This week we launched an innovative new platform, working in collaboration with two partners, Adobe and a start-up, Twyst, that brings the richness of experience and personalisation of online into the physical retail store. In short it uses the internet-of-things, or IoT, to digitise the in-store experience. A central part of this is a connected bag which knows exactly what items are in it. And since it knows what products are in it this means you can, amongst many other things, enable new experiences like;
- Providing real-time, personalized offers based on what’s in the bag, available inventory and what the customer already owns. This is a first.
- Delivering a completely frictionless check-out. Self-service checkout isn’t new but this brings a totally new level of ease to it. No waiting in a line / queuing. No scanning of goods. Just pay and leave.
- Enabling a host of new, highly personalised experiences like connected changing rooms, concierge assistance, etc. Since the bag digitizes a key element of the in-store experience we can now connect the richness of online data to the in-store experience in a way not previously possible.
This was launched at Adobe Summit this week and it was fantastic to see the ideas we’d imagined, designed and built finally getting presented on the main stage, applauded by an audience of 10,000 people and generating huge buzz at the hands-on demo (see picture – photo courtesy of Cass Taylor). After the team worked so hard on putting it together, to have such an incredible reception is truly amazing.
Building new technology like this is challenging. And this is something that we often forget in the excitement of designing customer experiences today. As we go about our daily lives, using technology at almost every step (and almost without realizing it most of the time) we take it completely for granted that it will work as we expect it to; smoothly and without issues. And although technology makes it easier than it’s ever been to turn an idea into a working product or service, this doesn’t mean it isn’t complicated.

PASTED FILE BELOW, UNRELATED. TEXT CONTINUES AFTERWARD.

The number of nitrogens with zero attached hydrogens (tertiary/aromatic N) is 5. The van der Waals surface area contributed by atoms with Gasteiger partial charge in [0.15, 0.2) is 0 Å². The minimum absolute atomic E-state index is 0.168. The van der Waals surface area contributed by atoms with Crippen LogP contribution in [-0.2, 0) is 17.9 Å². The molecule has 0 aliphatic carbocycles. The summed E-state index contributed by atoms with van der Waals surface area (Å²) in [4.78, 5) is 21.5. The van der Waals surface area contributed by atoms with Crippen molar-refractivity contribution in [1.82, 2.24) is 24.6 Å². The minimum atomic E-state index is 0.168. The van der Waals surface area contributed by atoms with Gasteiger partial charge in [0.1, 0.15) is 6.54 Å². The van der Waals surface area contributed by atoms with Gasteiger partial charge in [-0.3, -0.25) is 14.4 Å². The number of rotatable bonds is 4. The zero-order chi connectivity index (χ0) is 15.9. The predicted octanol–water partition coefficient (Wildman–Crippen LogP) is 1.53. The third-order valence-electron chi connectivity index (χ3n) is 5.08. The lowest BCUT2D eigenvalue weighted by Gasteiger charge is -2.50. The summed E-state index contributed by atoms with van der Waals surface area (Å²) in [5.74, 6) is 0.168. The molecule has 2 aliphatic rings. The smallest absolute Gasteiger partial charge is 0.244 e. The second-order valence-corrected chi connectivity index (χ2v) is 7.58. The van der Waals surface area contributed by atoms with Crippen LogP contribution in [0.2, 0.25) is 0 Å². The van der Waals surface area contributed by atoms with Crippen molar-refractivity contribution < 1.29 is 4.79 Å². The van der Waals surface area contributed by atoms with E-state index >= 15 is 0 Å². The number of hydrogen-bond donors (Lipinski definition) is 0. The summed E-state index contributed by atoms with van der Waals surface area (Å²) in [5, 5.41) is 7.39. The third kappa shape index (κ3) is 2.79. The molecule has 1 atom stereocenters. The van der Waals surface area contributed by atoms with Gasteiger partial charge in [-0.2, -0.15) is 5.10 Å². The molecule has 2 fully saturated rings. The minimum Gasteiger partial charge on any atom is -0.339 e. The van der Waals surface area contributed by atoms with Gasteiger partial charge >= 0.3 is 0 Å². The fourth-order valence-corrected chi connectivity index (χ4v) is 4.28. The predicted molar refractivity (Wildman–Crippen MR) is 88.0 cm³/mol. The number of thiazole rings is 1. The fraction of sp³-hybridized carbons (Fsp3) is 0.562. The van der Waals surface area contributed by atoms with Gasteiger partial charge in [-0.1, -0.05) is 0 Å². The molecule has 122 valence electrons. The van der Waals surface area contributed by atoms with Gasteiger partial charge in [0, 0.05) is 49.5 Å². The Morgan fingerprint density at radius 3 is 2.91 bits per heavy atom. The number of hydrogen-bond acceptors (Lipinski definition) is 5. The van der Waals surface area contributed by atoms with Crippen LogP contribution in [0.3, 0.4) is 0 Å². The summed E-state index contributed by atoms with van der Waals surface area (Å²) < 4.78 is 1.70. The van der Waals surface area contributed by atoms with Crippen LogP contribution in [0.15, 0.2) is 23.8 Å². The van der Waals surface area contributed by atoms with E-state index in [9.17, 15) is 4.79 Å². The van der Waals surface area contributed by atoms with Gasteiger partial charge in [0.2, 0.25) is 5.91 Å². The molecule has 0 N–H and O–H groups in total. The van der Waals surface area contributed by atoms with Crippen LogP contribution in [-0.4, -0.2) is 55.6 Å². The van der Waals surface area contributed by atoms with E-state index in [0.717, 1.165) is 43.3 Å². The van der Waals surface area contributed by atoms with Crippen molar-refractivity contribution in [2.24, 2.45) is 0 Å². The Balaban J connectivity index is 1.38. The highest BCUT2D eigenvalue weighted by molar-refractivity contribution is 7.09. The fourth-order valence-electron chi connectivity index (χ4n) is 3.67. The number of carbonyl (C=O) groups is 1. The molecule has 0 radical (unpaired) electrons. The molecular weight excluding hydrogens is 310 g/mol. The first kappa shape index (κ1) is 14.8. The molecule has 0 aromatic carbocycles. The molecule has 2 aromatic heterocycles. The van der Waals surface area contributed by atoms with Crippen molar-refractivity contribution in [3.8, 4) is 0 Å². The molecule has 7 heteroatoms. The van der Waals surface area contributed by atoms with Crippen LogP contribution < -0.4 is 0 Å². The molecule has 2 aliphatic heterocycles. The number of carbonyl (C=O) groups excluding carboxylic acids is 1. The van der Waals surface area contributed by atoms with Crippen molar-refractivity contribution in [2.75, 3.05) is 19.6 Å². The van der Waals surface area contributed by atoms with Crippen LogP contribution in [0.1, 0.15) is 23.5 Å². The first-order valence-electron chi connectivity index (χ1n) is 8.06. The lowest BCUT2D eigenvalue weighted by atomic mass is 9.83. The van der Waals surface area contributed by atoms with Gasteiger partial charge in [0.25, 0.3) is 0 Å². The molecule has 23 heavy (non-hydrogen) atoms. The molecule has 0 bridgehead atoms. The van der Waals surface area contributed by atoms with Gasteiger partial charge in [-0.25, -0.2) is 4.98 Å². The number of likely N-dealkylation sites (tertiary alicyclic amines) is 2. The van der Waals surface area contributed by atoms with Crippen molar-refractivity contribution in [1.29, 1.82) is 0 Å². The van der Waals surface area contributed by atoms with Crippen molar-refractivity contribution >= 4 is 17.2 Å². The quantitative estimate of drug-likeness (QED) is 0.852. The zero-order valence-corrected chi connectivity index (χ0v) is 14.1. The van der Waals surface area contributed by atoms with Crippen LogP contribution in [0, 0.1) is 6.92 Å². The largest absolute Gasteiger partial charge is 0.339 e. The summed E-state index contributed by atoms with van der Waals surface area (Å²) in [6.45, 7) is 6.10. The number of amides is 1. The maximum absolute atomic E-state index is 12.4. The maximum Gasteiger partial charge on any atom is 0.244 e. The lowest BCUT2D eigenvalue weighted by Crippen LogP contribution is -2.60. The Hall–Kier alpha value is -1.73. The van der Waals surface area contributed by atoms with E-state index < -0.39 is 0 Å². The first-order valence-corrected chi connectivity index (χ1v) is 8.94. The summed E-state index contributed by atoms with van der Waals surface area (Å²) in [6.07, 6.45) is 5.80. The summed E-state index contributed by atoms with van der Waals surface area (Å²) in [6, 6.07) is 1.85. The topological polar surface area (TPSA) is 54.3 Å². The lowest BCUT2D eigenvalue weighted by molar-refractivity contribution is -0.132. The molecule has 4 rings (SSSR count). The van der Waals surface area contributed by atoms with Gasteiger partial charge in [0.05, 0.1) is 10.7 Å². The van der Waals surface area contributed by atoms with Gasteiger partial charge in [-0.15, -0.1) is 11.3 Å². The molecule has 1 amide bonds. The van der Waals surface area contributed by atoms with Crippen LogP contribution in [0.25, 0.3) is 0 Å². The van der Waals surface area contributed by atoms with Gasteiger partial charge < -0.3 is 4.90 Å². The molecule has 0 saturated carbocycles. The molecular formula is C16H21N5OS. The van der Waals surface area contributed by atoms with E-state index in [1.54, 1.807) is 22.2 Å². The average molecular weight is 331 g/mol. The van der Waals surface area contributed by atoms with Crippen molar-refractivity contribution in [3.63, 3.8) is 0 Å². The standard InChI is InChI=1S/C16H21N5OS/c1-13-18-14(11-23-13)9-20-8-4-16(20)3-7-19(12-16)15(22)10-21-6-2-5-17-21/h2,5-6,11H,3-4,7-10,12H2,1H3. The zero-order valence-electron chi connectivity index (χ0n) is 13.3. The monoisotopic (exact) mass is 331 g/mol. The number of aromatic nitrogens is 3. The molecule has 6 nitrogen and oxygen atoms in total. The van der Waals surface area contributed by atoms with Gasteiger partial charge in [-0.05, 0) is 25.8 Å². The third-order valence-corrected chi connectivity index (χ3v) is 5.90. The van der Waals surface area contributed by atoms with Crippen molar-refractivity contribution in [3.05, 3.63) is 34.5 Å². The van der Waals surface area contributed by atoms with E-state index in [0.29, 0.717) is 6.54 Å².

The development of this new platform has been no different. There have been moments when nothing worked as it should, and times when particularly problematic issues were solved by a random set of debates that sparked a solution to something completely unrelated. Throughout this we’ve found the following mantras to be helpful, keeping us on track and moving forward;
- Remember the Problem; be clear about the problem you’re trying to solve for (but don’t spend too long on it, you need to start building).
- Just Uncomfortable Enough; if you’re not feeling a little bit out of control, you’re not moving fast enough.
- Avoid Rabbit Holes; interesting isn’t the same as useful. When you’re developing something new you often uncover interesting possibilities. Our engineering team loved to explore interesting avenues and we love them for this curiosity but sometimes we needed to call it out for what it is, a rabbit hole that is going in the wrong direction.
- Fail Fast; don’t be afraid to drop / throw stuff out if it really isn’t working. It’s ok if something doesn’t work out, just make sure you don;t waste too much time on it, learn from it and use this learning to make the product better.
- Co-locate; whilst working remotely does work, sometimes you need to be together in one place to fix the complex issues. Don’t get put off by the potential cost of co-locating a team as the investment really pays off.
Though these have served us well, no doubt they’ll be refined further as we continue to evolve our ideas. In the meantime, our focus is on improving, extending the platform and implementing it for our clients. If you’re interested in finding out more about the platform, have questions about how we did it, or you think there are any mantras missing or you have feedback on the ones listed then do let me know in the comments or contact me through LinkedIn or Twitter.
Live demos of the Capgemini, Adobe Twyst connected bag at the Summit booth. Photo reproduced with the kind permission of Cass Taylor.
This article was written by Ben Gilchriest from CapGemini: Capping IT Off and was legally licensed through the NewsCred publisher network.